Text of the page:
Leading business women and academics have identified childcare as the single biggest and most directly related cost to earning income that should be eligible for a tax rebate.
Childcare for many families is the second biggest expense after the mortgage, and it should be firmly on the agenda for next week’s Tax Summit. Addressing this issue will contribute to the required rise in national productivity and global competiveness.
Rosemary Howard, Executive Director and Conjoint Professor at AGSM said: “It makes economic sense. If laptops, cars and mobile phones are all tax-deductable, why isn’t childcare?”
The prohibitive cost of childcare affects not only low-income families but well-paid women in executive roles. “The lack of financial support for working families, in the form of childcare incentives, is an impediment to women’s participation in the workforce, particularly when it comes to advancing women into leadership roles and at board level,” says Howard.
Women are poorly represented at the top of the business ladder, holding only 11 per cent of the top 200 board appointments. According to a 2009 Goldman Sachs report, Australia’s Hidden Resource: The Economic Case for Increasing Female Participation, having more women in leadership roles has the potential to boost the level of economic activity in Australia by 20 per cent.
“The current gender bias means that women are not being employed in roles where they can be most productive. Substantial childcare incentives could not only help lessen the gender gap, but drive productivity levels,” says Howard.
Investing in childcare should be seen as adding value to the economy, according to Rosamund Christie, Program Director for the Women in Leadership program at AGSM.
“Tax-deductibility of childcare ought to be a right. Our economy depends on a fully functioning workforce and – however it gets that – it should be supported,” Christie said.
Judith MacCormick, a post-doctoral research fellow at the Australian School of Business, believes that ultimately, our outdated business structure is the underlying roadblock prohibiting governmental buy-in.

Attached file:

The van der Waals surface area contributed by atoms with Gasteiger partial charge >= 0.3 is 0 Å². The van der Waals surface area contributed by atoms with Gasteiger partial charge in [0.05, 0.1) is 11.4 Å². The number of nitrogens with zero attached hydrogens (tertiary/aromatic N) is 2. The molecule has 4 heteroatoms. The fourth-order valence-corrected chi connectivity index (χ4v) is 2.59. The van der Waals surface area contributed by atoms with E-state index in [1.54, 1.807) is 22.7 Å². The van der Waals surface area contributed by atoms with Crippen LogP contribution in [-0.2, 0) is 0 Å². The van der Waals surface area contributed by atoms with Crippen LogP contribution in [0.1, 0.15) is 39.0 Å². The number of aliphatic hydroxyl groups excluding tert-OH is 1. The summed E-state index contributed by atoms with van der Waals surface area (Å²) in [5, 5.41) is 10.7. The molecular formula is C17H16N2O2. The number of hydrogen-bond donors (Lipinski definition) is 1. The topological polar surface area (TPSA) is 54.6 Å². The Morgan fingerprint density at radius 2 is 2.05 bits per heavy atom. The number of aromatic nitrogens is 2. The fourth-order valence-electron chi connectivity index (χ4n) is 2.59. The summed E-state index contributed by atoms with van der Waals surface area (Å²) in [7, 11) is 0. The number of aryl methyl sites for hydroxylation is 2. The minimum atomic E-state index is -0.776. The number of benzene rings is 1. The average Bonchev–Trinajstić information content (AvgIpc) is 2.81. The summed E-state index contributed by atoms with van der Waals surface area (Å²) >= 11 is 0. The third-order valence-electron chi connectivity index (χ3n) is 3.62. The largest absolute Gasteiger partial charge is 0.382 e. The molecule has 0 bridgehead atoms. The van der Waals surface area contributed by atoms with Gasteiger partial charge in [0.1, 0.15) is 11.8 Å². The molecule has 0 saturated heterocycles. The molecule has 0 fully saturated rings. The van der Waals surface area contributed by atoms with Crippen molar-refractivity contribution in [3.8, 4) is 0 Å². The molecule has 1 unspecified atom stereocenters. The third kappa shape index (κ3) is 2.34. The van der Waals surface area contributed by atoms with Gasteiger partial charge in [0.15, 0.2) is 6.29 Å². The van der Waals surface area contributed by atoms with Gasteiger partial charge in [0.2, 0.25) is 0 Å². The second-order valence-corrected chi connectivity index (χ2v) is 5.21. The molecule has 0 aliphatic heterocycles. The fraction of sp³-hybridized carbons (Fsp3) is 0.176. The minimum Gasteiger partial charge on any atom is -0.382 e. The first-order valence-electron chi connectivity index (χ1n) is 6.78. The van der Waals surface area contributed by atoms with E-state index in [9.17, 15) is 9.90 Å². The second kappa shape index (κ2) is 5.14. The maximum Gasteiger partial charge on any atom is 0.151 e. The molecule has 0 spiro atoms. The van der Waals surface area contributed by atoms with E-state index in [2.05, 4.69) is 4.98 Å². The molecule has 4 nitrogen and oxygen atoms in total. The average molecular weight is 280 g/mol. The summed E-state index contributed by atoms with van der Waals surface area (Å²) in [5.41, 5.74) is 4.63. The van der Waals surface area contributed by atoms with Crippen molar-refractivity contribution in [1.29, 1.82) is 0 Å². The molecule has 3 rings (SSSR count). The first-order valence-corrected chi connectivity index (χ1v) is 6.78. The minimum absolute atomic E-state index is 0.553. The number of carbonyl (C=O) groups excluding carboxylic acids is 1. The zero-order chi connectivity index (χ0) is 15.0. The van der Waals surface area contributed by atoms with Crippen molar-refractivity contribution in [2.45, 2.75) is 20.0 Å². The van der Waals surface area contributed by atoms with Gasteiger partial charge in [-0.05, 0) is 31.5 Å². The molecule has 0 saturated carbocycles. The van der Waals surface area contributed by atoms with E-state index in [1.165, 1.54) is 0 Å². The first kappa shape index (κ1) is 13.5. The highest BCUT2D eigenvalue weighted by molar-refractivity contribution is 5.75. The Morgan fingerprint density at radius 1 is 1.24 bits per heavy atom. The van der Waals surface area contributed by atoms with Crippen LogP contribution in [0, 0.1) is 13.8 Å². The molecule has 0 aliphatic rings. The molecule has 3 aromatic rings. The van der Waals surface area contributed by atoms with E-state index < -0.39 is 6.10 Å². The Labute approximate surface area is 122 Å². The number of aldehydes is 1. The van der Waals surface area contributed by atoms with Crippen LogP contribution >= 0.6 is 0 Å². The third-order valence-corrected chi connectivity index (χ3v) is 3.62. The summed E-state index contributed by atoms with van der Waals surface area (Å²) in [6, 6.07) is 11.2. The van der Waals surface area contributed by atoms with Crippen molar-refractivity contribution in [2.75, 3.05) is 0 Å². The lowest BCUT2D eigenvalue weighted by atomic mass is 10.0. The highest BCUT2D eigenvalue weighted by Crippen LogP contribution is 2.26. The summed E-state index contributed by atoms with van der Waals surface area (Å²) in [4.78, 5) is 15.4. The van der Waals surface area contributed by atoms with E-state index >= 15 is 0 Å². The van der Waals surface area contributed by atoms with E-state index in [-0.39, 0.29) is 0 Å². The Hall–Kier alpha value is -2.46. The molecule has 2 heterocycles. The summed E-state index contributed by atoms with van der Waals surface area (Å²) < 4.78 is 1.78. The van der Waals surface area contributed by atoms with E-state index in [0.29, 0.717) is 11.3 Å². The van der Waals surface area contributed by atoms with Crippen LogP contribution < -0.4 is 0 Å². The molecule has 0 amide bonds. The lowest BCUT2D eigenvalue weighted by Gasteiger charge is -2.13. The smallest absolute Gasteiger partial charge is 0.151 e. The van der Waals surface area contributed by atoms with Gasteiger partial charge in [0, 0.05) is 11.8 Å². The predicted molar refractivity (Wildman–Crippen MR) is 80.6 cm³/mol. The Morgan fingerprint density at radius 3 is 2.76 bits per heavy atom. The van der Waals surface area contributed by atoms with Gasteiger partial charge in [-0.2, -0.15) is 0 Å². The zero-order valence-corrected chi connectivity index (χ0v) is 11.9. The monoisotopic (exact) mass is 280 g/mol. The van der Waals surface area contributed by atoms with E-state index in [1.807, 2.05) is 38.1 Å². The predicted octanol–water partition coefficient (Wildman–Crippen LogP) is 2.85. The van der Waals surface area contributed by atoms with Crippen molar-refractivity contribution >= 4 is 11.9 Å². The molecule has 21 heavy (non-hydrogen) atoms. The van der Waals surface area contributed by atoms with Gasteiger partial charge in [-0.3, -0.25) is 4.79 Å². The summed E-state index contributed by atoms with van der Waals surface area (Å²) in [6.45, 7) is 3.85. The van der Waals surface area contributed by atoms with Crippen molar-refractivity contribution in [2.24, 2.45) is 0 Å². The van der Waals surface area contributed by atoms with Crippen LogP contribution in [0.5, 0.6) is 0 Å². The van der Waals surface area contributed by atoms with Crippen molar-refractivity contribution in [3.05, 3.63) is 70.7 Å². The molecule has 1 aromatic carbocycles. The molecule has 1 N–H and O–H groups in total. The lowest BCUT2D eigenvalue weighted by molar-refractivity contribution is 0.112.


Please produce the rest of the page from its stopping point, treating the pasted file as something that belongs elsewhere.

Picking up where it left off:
“We are working from a 150-year-old model that was suited to the industrial era and that’s also very hierarchical. It is simply not possible to provide adequate care for young children while also performing work duties,” MacCormick said.
Helen Hodgson, a senior lecturer in Business Law and Taxation at the Australian School of Business adds: “A family with two, full-time earners probably won't get too much childcare benefit and most women who are working more than two or three days a week will be relying on the childcare rebate. The impact of the cost increases in childcare is that women will be out of pocket by at least 50 per cent of the increased amount because they only get reimbursed for, at most, half of the cost if they remain under the A$7500 cap.”
Research highlighted by the Productivity Commission in July 2011 shows that a 1% increase in early childhood education and care fees leads to a 0.3% reduction in the employment rate of mothers with young children and a 0.7% decline in hours worked.
The commission warns that unless the government is prepared to increase taxpayer subsidies for childcare, the increasing cost of childcare could reduce women's participation and contradict Prime Minister Julia Gillard's agenda of encouraging more people into the workforce.
For more insight, read Knowledge@Australian School of Business’ feature on Tax-deductible Childcare: What Women Want Makes Economic Sense.
For media enquires and to arrange an interview with Rosemary Howard, please contact:
Lindsay McHugh, P: 02 8987 2100 E: LMcHugh@porternovelli.com.au
Cené Dimeska, P: 02 9931 9423 E: firstname.lastname@example.org